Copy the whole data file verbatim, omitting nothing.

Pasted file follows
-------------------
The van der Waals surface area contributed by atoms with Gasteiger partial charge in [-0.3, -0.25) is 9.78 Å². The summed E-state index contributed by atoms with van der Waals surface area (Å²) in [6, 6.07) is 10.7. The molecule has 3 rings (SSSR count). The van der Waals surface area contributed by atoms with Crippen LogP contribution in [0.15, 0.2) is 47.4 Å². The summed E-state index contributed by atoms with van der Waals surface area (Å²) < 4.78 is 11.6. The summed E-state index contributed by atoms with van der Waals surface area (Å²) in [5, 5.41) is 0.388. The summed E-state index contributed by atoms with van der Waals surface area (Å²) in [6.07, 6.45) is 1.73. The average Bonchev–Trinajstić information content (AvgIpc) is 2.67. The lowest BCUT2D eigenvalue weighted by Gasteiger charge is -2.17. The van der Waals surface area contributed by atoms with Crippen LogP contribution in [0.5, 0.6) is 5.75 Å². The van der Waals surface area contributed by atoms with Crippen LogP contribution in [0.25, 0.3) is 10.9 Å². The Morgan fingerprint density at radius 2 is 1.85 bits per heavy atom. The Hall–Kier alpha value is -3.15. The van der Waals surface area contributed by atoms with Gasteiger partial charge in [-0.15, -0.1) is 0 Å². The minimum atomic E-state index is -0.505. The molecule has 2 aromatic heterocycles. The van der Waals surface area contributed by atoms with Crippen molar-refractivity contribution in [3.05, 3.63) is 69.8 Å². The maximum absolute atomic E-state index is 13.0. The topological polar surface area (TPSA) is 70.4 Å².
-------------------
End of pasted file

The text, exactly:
The van der Waals surface area contributed by atoms with Gasteiger partial charge in [-0.3, -0.25) is 9.78 Å². The summed E-state index contributed by atoms with van der Waals surface area (Å²) in [6, 6.07) is 10.7. The molecule has 3 rings (SSSR count). The van der Waals surface area contributed by atoms with Crippen LogP contribution in [0.15, 0.2) is 47.4 Å². The summed E-state index contributed by atoms with van der Waals surface area (Å²) < 4.78 is 11.6. The summed E-state index contributed by atoms with van der Waals surface area (Å²) in [5, 5.41) is 0.388. The summed E-state index contributed by atoms with van der Waals surface area (Å²) in [6.07, 6.45) is 1.73. The average Bonchev–Trinajstić information content (AvgIpc) is 2.67. The lowest BCUT2D eigenvalue weighted by Gasteiger charge is -2.17. The van der Waals surface area contributed by atoms with Crippen LogP contribution in [0.5, 0.6) is 5.75 Å². The van der Waals surface area contributed by atoms with Crippen LogP contribution in [0.25, 0.3) is 10.9 Å². The Morgan fingerprint density at radius 2 is 1.85 bits per heavy atom. The Hall–Kier alpha value is -3.15. The van der Waals surface area contributed by atoms with Gasteiger partial charge in [-0.15, -0.1) is 0 Å². The minimum atomic E-state index is -0.505. The molecule has 2 aromatic heterocycles. The van der Waals surface area contributed by atoms with Crippen molar-refractivity contribution in [3.05, 3.63) is 69.8 Å². The maximum absolute atomic E-state index is 13.0. The topological polar surface area (TPSA) is 70.4 Å².